Fisher's exact and c2 tests were used to compare proportions. Statistical significance was defined as p < 0.05.

Ethical Issues

Approval to conduct the study was obtained from the Ethics Committee of the Federal University of Mato Grosso do Sul.

 

Results

Of the 116 children with suspected visceral leishmaniasis on admission, 83.6% (n = 97) had parasites detected by BMA direct examination. IFAT showed a positivity of 86.1% (68/79). BMA culture was the least sensitive method, confirming diagnosis in just 60.5% (52/86) of the samples tested.

In most patients referred from other hospitals for diagnosis confirmation and treatment, only direct microscopy had already been tried, and serology had been requested in a few cases.

As many as 70% of the children exhibited suggestive signs and symptoms for 30 days or less, and in 30% the disease was diagnosed after 30 days. Table 1 shows the positivity of each method, according to the duration of the disease. No statistically significant difference was found when cases with shorter (< 30-day) or longer (> 30-day) duration of the disease were compared for the three tests (direct microscopy, p = 0.344; culture, p = 0.360; IFAT, p = 1.000).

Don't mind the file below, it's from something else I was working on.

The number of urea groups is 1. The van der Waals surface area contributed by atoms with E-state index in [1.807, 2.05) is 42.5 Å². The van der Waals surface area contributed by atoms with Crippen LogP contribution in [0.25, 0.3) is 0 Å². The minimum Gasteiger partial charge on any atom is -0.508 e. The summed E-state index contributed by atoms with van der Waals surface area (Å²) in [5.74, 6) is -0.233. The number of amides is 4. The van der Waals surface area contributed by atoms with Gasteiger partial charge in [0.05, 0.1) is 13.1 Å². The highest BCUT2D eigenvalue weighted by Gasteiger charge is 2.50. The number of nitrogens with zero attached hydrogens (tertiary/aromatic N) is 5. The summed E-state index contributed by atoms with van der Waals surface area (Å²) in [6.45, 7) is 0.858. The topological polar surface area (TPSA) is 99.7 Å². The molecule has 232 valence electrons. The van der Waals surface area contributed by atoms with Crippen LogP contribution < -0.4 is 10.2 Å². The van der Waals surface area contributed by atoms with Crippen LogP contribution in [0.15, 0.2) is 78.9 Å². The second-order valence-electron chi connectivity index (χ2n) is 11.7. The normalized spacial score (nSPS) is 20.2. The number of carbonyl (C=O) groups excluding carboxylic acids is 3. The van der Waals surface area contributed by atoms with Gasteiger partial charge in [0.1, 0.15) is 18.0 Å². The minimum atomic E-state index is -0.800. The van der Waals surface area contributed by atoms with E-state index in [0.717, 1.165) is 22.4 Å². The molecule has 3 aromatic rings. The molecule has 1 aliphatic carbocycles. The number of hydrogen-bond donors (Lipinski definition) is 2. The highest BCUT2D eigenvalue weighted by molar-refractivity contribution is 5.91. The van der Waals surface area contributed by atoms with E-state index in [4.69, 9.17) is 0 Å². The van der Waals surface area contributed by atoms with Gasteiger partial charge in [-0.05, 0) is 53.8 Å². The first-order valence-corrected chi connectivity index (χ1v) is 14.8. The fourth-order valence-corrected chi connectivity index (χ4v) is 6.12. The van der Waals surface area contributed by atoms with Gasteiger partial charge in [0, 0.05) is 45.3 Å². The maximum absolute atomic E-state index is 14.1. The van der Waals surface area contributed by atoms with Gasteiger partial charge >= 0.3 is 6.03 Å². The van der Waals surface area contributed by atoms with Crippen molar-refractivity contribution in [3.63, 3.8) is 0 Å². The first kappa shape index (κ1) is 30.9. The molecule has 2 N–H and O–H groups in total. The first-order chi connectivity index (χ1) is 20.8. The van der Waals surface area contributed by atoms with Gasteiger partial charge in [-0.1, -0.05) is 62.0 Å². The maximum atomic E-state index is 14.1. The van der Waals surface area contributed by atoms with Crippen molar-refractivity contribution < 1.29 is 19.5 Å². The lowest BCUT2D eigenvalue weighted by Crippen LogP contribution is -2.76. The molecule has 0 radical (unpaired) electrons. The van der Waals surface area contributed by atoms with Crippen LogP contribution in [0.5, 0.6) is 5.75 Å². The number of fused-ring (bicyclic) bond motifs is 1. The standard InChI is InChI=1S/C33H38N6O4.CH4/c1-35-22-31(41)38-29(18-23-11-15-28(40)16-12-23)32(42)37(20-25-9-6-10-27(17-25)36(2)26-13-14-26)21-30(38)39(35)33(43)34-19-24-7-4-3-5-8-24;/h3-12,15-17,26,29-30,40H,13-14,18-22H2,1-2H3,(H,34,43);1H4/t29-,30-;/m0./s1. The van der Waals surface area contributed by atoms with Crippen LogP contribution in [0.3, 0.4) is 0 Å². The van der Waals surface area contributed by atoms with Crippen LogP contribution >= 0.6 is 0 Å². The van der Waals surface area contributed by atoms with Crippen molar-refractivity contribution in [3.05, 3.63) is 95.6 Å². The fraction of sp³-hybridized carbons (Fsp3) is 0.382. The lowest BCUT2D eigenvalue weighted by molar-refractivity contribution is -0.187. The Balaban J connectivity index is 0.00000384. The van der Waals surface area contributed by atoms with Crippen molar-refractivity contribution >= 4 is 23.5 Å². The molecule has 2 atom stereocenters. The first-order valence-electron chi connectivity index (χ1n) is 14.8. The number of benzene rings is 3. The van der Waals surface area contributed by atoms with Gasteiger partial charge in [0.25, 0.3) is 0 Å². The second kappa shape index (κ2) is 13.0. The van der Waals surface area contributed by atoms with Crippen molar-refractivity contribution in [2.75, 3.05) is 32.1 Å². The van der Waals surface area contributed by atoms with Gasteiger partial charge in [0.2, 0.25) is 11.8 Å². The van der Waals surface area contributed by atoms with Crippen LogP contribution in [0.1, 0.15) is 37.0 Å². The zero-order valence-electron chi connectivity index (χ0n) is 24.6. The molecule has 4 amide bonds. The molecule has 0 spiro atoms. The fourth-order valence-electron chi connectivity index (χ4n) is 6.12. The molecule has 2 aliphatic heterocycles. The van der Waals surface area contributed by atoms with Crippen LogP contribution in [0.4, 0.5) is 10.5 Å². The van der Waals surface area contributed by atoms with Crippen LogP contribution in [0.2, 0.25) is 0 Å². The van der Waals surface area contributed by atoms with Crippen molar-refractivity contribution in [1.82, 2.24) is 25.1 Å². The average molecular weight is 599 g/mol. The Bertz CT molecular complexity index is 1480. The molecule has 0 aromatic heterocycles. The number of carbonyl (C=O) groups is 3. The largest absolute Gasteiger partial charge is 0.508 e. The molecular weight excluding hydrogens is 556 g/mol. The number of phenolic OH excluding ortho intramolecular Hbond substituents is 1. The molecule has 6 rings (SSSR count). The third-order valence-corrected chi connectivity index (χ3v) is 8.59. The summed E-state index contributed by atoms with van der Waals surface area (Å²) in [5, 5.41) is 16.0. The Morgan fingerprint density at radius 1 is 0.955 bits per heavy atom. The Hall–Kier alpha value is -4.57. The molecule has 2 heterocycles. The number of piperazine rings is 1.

Spleen size larger than 5 cm on admission was found in 86.2% of the patients (100/116); 13.8% (16/116) had 5 cm or less. BMA direct microscopy showed a greater number of positive results when spleen size was larger than 5 cm (p = 0,024) (Table 2). No statistically significant difference was found between spleen sizes regarding the results of culture (p = 1.000) or IFAT (p = 1.000).